Good morning, squiders! It’s Wednesday, so I suppose we should get to work for the week.
Today, continuing on with our inspiration theme, we’re going to talk about an endless font of ideas: other people.
There’s a reason ‘people watching’ can be so interesting. Behind every person is a life, a story, hopes and dreams and relationships and problems. Sure, most of these are probably mundane, but you don’t know, and so you can make them anything you want. That girl more running than walking down the sidewalk? Sure, she’s probably about to miss her bus, but maybe she knows the government agency she escaped from is on her tail and she’s trying to move quickly without being obvious.
That man who seems to be looking around like there’s a weight off his shoulder might finally be free of an abusive relationship. The person wandering around like they’re not sure where they are might just have been dropped off an alien spaceship. The girl with the infectious laughter could be a fairy just stopping through on her way back to the Other Side.
People watching can be used for a variety of uses. If you’re making up an identity for a random person, why are they there? What are they doing? What are their goals? You can use it for plot or character purposes, for worldbuilding or even just to find a story premise.
Back when I was in college, we had an assignment in my acting class where, over a period of several weeks, we found someone through people watching (I hopefully inconspicuously stalked a young woman through the local Barnes and Noble), wrote down what we noticed about them (appearance, mannerisms, etc.) and over time developed a backstory for them, identified a conflict, and wrote out a scene, which we then acted out in class (as our final, more or less). It was very emotionally intense, but also very rewarding. This process is easily transferable to the writing process.
Characterization is perhaps the most direct and obvious use for other people. Aside from people-watching, you can always take aspects of people you know or people you encounter and transfer them directly into fiction.
NOTE: Be careful to not be too obvious when using real people as characters. Aspects are almost always better. If real people can tell your character is supposed to be them, and take offense, you might find yourself accused of libel.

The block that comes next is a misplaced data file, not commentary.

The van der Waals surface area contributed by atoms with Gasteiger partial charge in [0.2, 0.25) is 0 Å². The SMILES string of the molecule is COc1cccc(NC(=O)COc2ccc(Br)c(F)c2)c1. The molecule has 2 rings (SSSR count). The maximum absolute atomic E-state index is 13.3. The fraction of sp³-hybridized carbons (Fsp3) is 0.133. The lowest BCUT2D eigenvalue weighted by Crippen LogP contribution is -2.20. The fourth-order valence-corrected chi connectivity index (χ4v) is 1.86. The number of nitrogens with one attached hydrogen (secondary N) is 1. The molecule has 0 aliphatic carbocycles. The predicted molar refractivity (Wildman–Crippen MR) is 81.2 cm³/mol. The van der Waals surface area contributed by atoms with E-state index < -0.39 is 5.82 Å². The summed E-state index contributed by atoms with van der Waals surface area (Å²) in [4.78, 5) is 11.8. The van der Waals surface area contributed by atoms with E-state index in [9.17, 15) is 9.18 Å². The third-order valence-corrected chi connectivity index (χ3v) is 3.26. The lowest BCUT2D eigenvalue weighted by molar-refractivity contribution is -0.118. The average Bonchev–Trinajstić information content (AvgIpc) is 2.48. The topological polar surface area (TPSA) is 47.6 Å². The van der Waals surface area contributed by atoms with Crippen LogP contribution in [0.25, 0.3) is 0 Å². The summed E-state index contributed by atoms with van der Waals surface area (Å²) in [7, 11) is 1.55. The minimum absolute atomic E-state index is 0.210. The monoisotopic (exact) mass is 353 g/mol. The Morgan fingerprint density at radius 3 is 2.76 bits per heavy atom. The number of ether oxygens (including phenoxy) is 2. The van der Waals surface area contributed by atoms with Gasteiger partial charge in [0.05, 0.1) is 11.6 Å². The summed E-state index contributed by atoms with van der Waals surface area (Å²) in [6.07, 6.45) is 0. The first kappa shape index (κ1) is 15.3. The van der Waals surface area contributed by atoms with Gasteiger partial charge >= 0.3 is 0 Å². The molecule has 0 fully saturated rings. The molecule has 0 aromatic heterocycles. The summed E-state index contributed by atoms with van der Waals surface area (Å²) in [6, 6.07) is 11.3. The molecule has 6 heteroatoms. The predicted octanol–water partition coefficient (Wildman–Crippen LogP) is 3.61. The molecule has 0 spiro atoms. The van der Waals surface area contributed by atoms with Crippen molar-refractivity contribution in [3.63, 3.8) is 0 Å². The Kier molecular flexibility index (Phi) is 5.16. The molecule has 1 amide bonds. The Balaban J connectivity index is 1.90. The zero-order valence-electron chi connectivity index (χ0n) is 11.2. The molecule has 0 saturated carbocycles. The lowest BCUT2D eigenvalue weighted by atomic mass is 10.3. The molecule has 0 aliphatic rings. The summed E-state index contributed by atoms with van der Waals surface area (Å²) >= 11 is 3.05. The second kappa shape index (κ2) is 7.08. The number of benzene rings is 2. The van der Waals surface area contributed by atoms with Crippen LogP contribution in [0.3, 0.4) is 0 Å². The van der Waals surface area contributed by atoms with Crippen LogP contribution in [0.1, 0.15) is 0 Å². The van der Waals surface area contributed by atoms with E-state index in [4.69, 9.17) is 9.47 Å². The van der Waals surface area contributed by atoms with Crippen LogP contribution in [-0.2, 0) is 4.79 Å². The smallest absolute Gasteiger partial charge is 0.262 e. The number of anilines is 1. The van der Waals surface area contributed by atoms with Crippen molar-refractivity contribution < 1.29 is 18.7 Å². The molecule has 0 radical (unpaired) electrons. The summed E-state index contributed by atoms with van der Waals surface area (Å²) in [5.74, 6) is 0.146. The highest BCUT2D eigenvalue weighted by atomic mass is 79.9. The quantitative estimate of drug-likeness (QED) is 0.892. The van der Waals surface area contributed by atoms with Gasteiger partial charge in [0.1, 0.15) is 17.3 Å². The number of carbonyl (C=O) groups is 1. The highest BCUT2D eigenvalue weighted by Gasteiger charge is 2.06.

You can also take aspects from a variety of people and combine them into a new person.
Along similar lines, conversations can be useful for story fodder. Have you ever passed two people in conversation and just caught a line or two, but what you heard made you wonder what possible context said conversation could have? While I don’t recommend purposefully eavesdropping on people (it’s rude and people tend to notice), if you catch a conversation here or there that seems usable, it doesn’t hurt to make note of it for later.
Conversations can be useful for characterization, but they tend to be more useful for premises or plots, or to flesh out subplots or conflict within a story. Why would someone say that? What’s the story behind the comment? Who would say something like that, and what could they possibly mean by it?
Unlike some of the other methods, these can be a little harder to use spontaneously. A good snip of conversation can be rare, which is why it’s important to make note when you hear one. People watching can also be hit or miss, and can also be time consuming. If you have an afternoon available to sit in a pedestrian mall and see who you find, great! Again, you can always make note of interesting people or ideas that come to you for later, even if they’re not relevant at the moment.
Anything you would add, Squiders? Questions?